You’ve graduated from high school, or you’re about to. The odds are you’re wondering – now what? Should you join the workforce or continue your education? If you plan to continue your education, you’ll want to determine what type of program will best fit your intended career path. Certain careers only require a certificate or an associate degree, enabling you to get a job more quickly, while others will require a bachelor’s degree or even grad school.
What you decide now can change your life in many ways. Before you take the plunge, you should ask yourself some questions, such as:
- Do you have a career in mind?
- Does your favorite profession require only training, a certificate, or a degree?
- When thinking about post-high school plans, what appeals to you about earning a college degree?
- Do you have an affordable path toward your desired certificate or degree?
- Have you looked for scholarships?
These are just some of the factors to consider. To make a wise decision, you should carefully weigh all the pros and cons. Let’s dive into your options!
Certificate and degree options
First of all, you should be aware of all career options after high school. Let’s go over the differences between a certificate program, an associate, bachelor’s, and postgraduate degrees.
A certificate program is a specialized education designed to develop or strengthen specific career skills. In some cases, it is considered continuing education because it builds on your knowledge of a particular career or industry. But, sometimes it requires no prior education and can help you learn about a subject, career, or industry to pursue related jobs.
You can earn a certificate in many different areas, from career-focused topics like tech, building trades / apprenticeships, business, health care, and computer science, to more traditional academic subjects, like women’s studies and ancient history.
Students can attend these programs at both community colleges and private vocational / trade schools. You should always look first at community college programs. They often offer the same programs as private vocational / trade schools, but they are more affordable.
Community colleges offer flexible education options ideal for recent high school grads as well as adults of any age. In fact, you can even enroll in community college classes while still in high school to get a jump on your certificate or degree!
An associate degree at a community college typically requires two years to complete if you are enrolled as a full-time student. Students do not need to submit exam scores or achieve a minimum GPA to enroll. And best of all, community college courses are very affordable, and in some states, you can even attend tuition-free.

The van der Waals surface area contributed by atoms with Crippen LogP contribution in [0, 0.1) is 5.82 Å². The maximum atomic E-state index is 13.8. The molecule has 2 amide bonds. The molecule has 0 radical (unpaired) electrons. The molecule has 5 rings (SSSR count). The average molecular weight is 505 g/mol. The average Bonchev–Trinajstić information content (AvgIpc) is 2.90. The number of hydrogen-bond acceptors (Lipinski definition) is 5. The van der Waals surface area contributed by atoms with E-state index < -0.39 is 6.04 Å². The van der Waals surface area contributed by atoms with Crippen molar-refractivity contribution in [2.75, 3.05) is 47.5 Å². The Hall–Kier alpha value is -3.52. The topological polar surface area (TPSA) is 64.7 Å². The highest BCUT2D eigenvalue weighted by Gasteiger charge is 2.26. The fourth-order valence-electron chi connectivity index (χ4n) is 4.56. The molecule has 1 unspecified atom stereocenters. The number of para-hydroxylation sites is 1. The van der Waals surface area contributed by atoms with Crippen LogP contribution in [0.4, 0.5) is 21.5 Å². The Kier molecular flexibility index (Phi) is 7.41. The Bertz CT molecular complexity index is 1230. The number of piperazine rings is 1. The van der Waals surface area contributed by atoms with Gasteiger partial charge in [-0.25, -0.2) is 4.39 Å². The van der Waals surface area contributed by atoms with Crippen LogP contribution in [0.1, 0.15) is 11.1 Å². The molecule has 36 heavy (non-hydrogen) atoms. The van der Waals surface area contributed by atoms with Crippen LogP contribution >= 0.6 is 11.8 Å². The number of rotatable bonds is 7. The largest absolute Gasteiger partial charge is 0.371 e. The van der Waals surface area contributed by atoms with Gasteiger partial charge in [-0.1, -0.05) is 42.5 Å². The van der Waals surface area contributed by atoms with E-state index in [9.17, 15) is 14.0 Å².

An associate degree gives you the basic technical and academic knowledge and transferable skills you need to get a job or study further in your chosen field. There are four types of associate degrees: AA (Associate of Arts), AS (Associate of Science, AAA (Associate of Applied Arts) and AAS (Associate of Applied Science).
After you complete your associate’s degree, you can transfer to a university to complete a bachelor’s degree. Or you can enter the workforce to obtain an entry-level position in your new field. You may be surprised that there are a number of high-paying careers that do not require a bachelor’s degree, such as: vocational nurse, web developer, electronics technician, radiation therapist, auto mechanic, or computer technician.
Bachelor of arts (BA) or bachelor of science (BS) degree gives you a more thorough understanding of a subject. It helps you develop your analytical, intellectual and essay/dissertation writing skills.
This level of education typically takes four years of full time study. However, many students already have college credits that they earned while in high school through AP or IB exams and/or dual enrollment courses. So some students can complete a bachelor’s degree in less than four years.
You can use a bachelor’s degree for various professional pathways or as a qualification to go on to a postgraduate course of higher education, such as a master’s or doctoral degree. However, you should definitely check whether you actually need a bachelor’s for your chosen career.
After an undergraduate degree, you can opt to continue your education and earn a graduate degree. Depending on your career choice, a master’s degree might be beneficial, or you may want to pursue a doctorate.
You might consider a graduate degree for a number of different reasons. You can move into academia and research or pursue a career in medicine, law or other specialized profession that requires either a master’s or a doctoral degree as well as a license to practice.
Advantages of continuing your education
Going to college can help you gain valuable life experience and make lifelong connections, but it also offers other advantages:
1. Better salary